Alabama Rot – What to look out for
Given that it’s now hit the national news, many dog-owners will be aware of the mysterious disease called Alabama Rot, first seen in the US in the 1980s and now being reported in pockets of Britain, particularly in boggy areas.
While only around 80 cases have been confirmed in the UK since 2012, it is still worth keeping an eye out for symptoms of what is also known as cutaneous and renal glomerular vasculopathy (CGRV) as early detection is crucial.
Symptoms of Alabama Rot
- Alabama rot damages blood vessels in the skin and kidneys and the first signs are sores, lesions or ulcers on your dog’s legs, paws or face. Most skin sores are down to other causes but if your dog has picked up Alabama Rot speedy treatment will increase its chances of survival.
- The next stage of the disease is usually severe kidney problems, which develop 1-9 days after the appearance of skin irritations and are characterised by vomiting, reduced appetite and tiredness.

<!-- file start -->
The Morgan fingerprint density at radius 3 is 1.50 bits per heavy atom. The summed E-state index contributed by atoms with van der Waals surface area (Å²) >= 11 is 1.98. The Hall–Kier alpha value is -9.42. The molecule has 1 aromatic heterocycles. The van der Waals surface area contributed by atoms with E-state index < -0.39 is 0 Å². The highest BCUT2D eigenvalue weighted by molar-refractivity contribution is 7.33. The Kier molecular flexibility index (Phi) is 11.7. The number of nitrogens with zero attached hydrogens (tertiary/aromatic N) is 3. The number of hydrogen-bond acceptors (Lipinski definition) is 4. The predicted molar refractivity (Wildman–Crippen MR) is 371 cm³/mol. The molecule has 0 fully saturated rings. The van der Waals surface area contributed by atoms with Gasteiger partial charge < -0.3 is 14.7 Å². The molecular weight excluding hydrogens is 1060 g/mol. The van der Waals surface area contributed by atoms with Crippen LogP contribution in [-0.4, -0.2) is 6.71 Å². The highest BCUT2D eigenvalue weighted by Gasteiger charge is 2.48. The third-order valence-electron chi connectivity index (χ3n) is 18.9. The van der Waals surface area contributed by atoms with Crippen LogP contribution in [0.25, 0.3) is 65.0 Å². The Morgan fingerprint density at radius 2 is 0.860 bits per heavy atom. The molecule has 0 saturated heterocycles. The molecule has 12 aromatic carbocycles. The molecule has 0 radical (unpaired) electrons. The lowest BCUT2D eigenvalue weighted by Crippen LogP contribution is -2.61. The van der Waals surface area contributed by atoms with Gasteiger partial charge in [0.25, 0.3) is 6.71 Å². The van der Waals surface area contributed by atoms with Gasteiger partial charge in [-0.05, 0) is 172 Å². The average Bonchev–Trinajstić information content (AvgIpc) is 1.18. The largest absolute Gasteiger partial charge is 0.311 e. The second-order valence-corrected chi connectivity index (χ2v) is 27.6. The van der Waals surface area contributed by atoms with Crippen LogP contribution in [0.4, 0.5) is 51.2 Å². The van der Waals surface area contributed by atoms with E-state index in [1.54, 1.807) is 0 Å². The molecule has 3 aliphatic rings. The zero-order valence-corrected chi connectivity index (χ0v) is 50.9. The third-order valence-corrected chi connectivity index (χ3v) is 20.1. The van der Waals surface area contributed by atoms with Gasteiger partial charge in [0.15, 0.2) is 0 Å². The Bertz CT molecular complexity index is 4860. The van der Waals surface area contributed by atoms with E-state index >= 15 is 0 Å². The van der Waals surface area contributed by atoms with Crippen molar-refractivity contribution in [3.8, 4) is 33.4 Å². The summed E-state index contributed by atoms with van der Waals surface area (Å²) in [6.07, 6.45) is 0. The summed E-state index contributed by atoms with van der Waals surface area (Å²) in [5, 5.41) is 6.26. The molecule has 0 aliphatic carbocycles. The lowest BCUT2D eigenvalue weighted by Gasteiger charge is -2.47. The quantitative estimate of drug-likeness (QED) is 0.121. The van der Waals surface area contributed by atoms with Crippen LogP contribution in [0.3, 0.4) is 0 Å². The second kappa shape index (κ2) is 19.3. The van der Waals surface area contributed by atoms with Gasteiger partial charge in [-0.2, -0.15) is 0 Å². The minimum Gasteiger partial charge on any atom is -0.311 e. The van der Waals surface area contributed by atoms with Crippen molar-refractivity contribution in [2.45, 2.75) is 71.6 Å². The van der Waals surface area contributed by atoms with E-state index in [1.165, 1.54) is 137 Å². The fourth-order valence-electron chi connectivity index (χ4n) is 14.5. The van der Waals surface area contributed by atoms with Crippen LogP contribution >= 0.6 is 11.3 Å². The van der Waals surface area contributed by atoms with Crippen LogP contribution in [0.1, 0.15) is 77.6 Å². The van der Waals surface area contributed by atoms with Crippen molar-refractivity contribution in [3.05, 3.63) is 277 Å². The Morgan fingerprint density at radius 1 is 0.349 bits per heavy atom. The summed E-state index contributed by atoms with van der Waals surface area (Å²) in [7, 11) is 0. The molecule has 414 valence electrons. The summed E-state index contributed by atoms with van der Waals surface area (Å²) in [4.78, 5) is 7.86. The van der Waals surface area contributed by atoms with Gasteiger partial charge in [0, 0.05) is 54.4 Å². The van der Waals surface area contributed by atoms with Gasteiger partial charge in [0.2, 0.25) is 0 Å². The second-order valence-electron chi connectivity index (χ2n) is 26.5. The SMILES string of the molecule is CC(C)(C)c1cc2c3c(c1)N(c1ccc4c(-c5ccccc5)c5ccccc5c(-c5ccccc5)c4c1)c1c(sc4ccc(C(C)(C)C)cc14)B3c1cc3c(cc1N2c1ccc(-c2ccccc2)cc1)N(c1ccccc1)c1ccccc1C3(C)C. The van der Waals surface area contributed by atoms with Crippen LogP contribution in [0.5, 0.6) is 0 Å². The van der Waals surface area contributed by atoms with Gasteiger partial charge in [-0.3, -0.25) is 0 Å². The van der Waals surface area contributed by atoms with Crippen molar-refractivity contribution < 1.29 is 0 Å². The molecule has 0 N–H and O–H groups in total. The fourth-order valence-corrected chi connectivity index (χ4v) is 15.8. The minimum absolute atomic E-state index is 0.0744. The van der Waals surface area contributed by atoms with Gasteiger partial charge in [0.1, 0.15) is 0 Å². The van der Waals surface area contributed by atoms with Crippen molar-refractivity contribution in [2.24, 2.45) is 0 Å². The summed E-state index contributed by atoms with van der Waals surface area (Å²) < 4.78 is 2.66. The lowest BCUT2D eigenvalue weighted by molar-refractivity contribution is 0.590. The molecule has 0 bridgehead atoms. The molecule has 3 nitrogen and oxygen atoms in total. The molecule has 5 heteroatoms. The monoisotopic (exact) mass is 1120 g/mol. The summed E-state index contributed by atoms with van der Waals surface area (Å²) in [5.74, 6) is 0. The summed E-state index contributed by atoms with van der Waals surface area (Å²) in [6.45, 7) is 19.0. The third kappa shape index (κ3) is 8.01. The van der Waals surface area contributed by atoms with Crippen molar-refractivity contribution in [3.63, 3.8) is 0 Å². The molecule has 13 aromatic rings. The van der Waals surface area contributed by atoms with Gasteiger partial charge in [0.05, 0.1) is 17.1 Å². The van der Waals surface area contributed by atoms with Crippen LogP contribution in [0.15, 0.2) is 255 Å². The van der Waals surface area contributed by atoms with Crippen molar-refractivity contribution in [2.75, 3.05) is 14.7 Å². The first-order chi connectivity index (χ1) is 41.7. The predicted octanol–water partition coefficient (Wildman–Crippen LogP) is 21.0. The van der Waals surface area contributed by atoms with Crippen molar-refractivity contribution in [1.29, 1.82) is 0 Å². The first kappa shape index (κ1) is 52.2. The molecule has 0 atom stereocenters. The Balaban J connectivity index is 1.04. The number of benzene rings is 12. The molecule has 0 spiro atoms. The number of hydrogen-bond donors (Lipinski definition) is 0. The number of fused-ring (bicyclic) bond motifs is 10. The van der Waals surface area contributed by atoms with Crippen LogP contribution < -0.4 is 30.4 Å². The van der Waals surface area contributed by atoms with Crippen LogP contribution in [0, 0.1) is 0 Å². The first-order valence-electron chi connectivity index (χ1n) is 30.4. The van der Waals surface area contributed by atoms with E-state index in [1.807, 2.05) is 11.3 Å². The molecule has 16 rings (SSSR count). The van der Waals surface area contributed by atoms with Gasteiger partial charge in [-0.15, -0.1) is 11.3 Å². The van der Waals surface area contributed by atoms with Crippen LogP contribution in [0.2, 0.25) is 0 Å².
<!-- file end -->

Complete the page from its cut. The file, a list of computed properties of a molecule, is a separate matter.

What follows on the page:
Preventing Alabama Rot
No one has been able to pinpoint the source of Alabama Rot, so there is no way of making sure you are staying away from the cause. But, as most reported cases have been from muddy, woodland areas, it’s best to wash any parts of your dog that come into contact with such conditions, especially from November to May – the period when most cases have been reported. Also, check your dog regularly for lumps or sores, especially if they are excessively licking a particular area.
Nine out of 10 dogs that contract Alabama Rot die, so if you have any doubts at all about any symptoms you see in your dog, it’s important you talk to your vet to get expert advice and the best treatment possible, if necessary.